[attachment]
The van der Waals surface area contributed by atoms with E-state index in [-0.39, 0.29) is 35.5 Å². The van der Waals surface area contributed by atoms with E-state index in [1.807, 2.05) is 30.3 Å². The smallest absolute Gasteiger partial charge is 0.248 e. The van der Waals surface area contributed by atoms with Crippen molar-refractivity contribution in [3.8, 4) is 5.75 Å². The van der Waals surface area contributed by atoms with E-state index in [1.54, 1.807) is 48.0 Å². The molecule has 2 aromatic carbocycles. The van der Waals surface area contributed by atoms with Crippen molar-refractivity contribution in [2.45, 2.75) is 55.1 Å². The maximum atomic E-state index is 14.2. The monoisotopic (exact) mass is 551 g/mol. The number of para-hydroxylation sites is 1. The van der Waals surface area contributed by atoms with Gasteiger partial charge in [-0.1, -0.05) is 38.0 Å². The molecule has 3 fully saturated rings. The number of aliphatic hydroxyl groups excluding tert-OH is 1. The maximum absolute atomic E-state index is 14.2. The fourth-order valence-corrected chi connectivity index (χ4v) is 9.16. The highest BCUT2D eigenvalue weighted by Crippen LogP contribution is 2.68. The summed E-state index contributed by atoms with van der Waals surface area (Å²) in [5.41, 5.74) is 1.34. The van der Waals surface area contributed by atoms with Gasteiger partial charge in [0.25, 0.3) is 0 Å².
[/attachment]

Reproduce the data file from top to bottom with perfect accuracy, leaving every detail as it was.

The van der Waals surface area contributed by atoms with E-state index in [-0.39, 0.29) is 35.5 Å². The van der Waals surface area contributed by atoms with E-state index in [1.807, 2.05) is 30.3 Å². The smallest absolute Gasteiger partial charge is 0.248 e. The van der Waals surface area contributed by atoms with Crippen molar-refractivity contribution in [3.8, 4) is 5.75 Å². The van der Waals surface area contributed by atoms with E-state index in [1.54, 1.807) is 48.0 Å². The molecule has 2 aromatic carbocycles. The van der Waals surface area contributed by atoms with Crippen molar-refractivity contribution in [2.45, 2.75) is 55.1 Å². The maximum atomic E-state index is 14.2. The monoisotopic (exact) mass is 551 g/mol. The number of para-hydroxylation sites is 1. The van der Waals surface area contributed by atoms with Gasteiger partial charge in [-0.1, -0.05) is 38.0 Å². The molecule has 3 fully saturated rings. The number of aliphatic hydroxyl groups excluding tert-OH is 1. The maximum absolute atomic E-state index is 14.2. The fourth-order valence-corrected chi connectivity index (χ4v) is 9.16. The highest BCUT2D eigenvalue weighted by Crippen LogP contribution is 2.68. The summed E-state index contributed by atoms with van der Waals surface area (Å²) in [5.41, 5.74) is 1.34. The van der Waals surface area contributed by atoms with Gasteiger partial charge in [0.25, 0.3) is 0 Å².